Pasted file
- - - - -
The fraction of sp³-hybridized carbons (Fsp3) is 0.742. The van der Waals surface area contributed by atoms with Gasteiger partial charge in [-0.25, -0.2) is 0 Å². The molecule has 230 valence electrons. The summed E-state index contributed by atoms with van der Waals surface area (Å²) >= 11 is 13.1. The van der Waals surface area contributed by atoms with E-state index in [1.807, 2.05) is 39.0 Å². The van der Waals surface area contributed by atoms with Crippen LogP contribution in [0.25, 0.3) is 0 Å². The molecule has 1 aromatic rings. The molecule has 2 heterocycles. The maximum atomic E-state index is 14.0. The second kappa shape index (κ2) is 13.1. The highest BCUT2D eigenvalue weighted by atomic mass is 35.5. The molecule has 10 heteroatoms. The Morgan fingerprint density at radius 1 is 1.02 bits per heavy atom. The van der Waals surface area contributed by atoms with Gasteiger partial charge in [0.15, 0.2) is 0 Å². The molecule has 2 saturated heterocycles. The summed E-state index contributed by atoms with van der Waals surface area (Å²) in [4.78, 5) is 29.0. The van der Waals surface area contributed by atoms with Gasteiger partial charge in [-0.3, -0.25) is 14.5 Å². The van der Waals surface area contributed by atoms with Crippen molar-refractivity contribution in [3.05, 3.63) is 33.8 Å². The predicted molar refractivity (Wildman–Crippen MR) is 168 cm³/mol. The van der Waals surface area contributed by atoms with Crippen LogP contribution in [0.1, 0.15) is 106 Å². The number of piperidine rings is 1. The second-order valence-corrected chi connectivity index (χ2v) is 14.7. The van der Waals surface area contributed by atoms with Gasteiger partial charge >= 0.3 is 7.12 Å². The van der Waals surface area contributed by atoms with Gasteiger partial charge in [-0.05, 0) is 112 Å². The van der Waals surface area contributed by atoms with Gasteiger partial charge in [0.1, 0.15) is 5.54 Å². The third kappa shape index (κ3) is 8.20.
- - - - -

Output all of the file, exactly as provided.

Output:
The fraction of sp³-hybridized carbons (Fsp3) is 0.742. The van der Waals surface area contributed by atoms with Gasteiger partial charge in [-0.25, -0.2) is 0 Å². The molecule has 230 valence electrons. The summed E-state index contributed by atoms with van der Waals surface area (Å²) >= 11 is 13.1. The van der Waals surface area contributed by atoms with E-state index in [1.807, 2.05) is 39.0 Å². The van der Waals surface area contributed by atoms with Crippen LogP contribution in [0.25, 0.3) is 0 Å². The molecule has 1 aromatic rings. The molecule has 2 heterocycles. The maximum atomic E-state index is 14.0. The second kappa shape index (κ2) is 13.1. The highest BCUT2D eigenvalue weighted by atomic mass is 35.5. The molecule has 10 heteroatoms. The Morgan fingerprint density at radius 1 is 1.02 bits per heavy atom. The van der Waals surface area contributed by atoms with Gasteiger partial charge in [0.15, 0.2) is 0 Å². The molecule has 2 saturated heterocycles. The summed E-state index contributed by atoms with van der Waals surface area (Å²) in [4.78, 5) is 29.0. The van der Waals surface area contributed by atoms with Gasteiger partial charge in [-0.3, -0.25) is 14.5 Å². The van der Waals surface area contributed by atoms with Crippen molar-refractivity contribution in [3.05, 3.63) is 33.8 Å². The predicted molar refractivity (Wildman–Crippen MR) is 168 cm³/mol. The van der Waals surface area contributed by atoms with Crippen LogP contribution in [0.1, 0.15) is 106 Å². The number of piperidine rings is 1. The second-order valence-corrected chi connectivity index (χ2v) is 14.7. The van der Waals surface area contributed by atoms with Gasteiger partial charge >= 0.3 is 7.12 Å². The van der Waals surface area contributed by atoms with Gasteiger partial charge in [-0.05, 0) is 112 Å². The van der Waals surface area contributed by atoms with Gasteiger partial charge in [0.1, 0.15) is 5.54 Å². The third kappa shape index (κ3) is 8.20.